The borders on this one include a small border of triangles and a larger border of the double pink. Before the border begins there is a cabled quilting design. The final border is quilted with diagonal lines, and a few of those do get a bit wonky in places. I'm not sure if a single person quilted this one or if there was a bee of some sort. Either is possible, which might explain the care in the main circles with the slightly wonky edge treatments. Or, it could just be the edges were harder to work with.

There is no binding on this one. The edges are folded in and finished that way. And just to show you the scale of those triangles, here's a picture with my finger in there. Let me state I do not have big hands (the rest of me, sure, but my wedding ring is a 5 1/2). My assumption is that this one is hand pieced, though I'm not 100% certain on that one. It seems likely though.

I do love this quilt. It really is a masterwork. There are a few damage spots, but for its age it has held up remarkably well. And the damage? Some sun fading on one side (no, not from Mom hanging it up, there is more light in that room for the photos than really ever gets in there) that was there when Mom got it. One spot on one triangle where the fabric looks like it has torn slightly, but otherwise, pretty darned pristine. Mom had the hanging sleeve added to it sometime in the early 80's after it came to her when my great-grandmother died. It's hung in her home since. Someday, it will hang in mine, and I will be glad to know I come from a line of quilters (even if that line was broken a bit before it got to me :0) ).

And just to show that I didn't spend all of my time gazing at the mountains, marveling at the fact that my toes were warm for the first time in months and staring at beautiful antique quilts. Here's a shot of some knitting I did while was on a plane and waiting for Mom to get out of surgery. Another pair of mitts. Or, well, a single mitt anyway. No, Sharon, this one isn't yours -- yours I'm making you wait to see :0). This one is for another exchange I'm working on. And I do hope the recipient likes the colors :0).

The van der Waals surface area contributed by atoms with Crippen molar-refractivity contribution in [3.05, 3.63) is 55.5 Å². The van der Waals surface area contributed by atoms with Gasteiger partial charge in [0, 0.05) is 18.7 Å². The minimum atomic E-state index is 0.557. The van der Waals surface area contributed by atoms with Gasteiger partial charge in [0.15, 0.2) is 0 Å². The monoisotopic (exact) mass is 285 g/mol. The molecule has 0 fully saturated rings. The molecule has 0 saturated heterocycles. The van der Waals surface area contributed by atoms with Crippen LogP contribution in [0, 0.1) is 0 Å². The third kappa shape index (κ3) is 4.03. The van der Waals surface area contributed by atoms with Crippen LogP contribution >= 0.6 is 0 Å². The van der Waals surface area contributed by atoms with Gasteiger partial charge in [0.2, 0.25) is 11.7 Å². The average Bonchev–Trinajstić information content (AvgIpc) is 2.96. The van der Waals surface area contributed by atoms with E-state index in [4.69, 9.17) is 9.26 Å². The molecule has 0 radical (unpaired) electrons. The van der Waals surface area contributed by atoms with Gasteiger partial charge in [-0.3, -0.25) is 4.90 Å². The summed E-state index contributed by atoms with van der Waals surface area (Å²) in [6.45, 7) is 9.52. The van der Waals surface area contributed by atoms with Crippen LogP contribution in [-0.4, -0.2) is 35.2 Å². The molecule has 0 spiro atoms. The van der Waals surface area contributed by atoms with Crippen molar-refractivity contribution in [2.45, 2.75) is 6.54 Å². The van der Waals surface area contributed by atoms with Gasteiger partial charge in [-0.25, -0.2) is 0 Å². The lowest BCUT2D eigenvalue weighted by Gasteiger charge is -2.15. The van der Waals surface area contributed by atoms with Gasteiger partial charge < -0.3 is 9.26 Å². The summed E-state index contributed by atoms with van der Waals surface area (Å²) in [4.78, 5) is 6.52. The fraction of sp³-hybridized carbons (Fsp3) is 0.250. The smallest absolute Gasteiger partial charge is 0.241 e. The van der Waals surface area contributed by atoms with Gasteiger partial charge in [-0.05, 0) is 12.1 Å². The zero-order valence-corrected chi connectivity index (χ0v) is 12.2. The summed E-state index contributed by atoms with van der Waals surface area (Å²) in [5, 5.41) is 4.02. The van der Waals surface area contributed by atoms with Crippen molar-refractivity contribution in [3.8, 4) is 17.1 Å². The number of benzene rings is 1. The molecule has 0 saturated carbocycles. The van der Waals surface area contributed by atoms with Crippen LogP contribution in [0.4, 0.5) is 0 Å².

And still no freakin' spell check. ARRGGHHHH! Oh well, I have a couple more family quilts to share and the retail therapy excursions, plus more works in progress...but, I need to go dig out my house. Somehow leaving suddenly and leaving my husband and 2 1/2 year old on their own for a few days means my house is even more of a disaster than usual. Time to acutally dig out! (wish me luck, I'm going in...)

Monday, February 18, 2008

What a Long, Strange Trip

First, thank you to everyone who has posted comments wishing my mother a speedy recovery. She came through the surgery like a champ and is well on her way back to "normal" (whatever that is for anyone). As she said -- it was nice to have her nose straight again. :0) It was great spending time with her and I managed to take a ton of photos to share. I also may have, just may have mind you, done some retail therapy while there -- so I'll have some of that to share as well.

Honestly? Other than having a row of three seats to myself on the plane, my actual travels weren't all that strange. The strange part were the events at home that I missed. (Tink and Mr. Cornfields are fine) The first strange part happened while I was at Mom's -- on Valentine's Day I started getting wierd emails and text messages from friends -- all asking me if I were ok, if I'd heard the news? News? I was on my way back from picking up a late lunch at Sonic Burger -- what news? I mean really -- I live in the cornfields, what in the world can happen in the cornfields?

It turns out -- quite a bit. For those of you who have seen the news, you'll know there was another campus shooting on Valentine's Day at Northern Illinois University. So why all the calls to me? Because I am a part of the NIU community. That's my campus. It's part of my corner of the cornfields. I was lucky, I was nowhere near campus that day. I've been taking some time off from my studies this year, but if I hadn't -- I probably would have been in the thick of it. No, not in the hall where the shootings took place, but in one of the buildings nearby which houses my department and my former offices. When I heard what had happened and turned on the news I was stunned. I still am.